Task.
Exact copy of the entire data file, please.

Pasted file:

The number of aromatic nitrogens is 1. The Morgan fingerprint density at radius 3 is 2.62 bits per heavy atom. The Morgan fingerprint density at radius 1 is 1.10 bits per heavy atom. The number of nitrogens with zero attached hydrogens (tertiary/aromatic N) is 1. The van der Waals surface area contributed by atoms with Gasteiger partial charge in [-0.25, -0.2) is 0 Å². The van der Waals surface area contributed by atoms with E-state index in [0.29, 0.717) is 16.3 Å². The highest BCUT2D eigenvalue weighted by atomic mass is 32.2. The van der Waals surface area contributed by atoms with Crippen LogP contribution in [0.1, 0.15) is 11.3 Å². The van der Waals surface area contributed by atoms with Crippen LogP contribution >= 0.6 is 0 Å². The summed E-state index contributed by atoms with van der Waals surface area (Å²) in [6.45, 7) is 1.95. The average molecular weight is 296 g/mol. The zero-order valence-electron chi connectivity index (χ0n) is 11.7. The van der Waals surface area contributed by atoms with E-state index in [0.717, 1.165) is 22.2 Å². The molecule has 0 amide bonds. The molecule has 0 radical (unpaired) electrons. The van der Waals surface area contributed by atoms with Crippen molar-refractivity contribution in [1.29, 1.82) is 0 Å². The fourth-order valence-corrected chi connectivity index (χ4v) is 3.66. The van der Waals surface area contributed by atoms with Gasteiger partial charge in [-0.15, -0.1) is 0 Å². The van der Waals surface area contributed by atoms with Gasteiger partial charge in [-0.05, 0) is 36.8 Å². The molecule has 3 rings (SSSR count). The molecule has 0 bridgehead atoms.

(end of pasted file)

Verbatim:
The number of aromatic nitrogens is 1. The Morgan fingerprint density at radius 3 is 2.62 bits per heavy atom. The Morgan fingerprint density at radius 1 is 1.10 bits per heavy atom. The number of nitrogens with zero attached hydrogens (tertiary/aromatic N) is 1. The van der Waals surface area contributed by atoms with Gasteiger partial charge in [-0.25, -0.2) is 0 Å². The van der Waals surface area contributed by atoms with E-state index in [0.29, 0.717) is 16.3 Å². The highest BCUT2D eigenvalue weighted by atomic mass is 32.2. The van der Waals surface area contributed by atoms with Crippen LogP contribution in [0.1, 0.15) is 11.3 Å². The van der Waals surface area contributed by atoms with Crippen LogP contribution >= 0.6 is 0 Å². The summed E-state index contributed by atoms with van der Waals surface area (Å²) in [6.45, 7) is 1.95. The average molecular weight is 296 g/mol. The zero-order valence-electron chi connectivity index (χ0n) is 11.7. The van der Waals surface area contributed by atoms with E-state index in [0.717, 1.165) is 22.2 Å². The molecule has 0 amide bonds. The molecule has 0 radical (unpaired) electrons. The van der Waals surface area contributed by atoms with Crippen molar-refractivity contribution in [1.29, 1.82) is 0 Å². The fourth-order valence-corrected chi connectivity index (χ4v) is 3.66. The van der Waals surface area contributed by atoms with Gasteiger partial charge in [-0.15, -0.1) is 0 Å². The van der Waals surface area contributed by atoms with Gasteiger partial charge in [-0.05, 0) is 36.8 Å². The molecule has 3 rings (SSSR count). The molecule has 0 bridgehead atoms.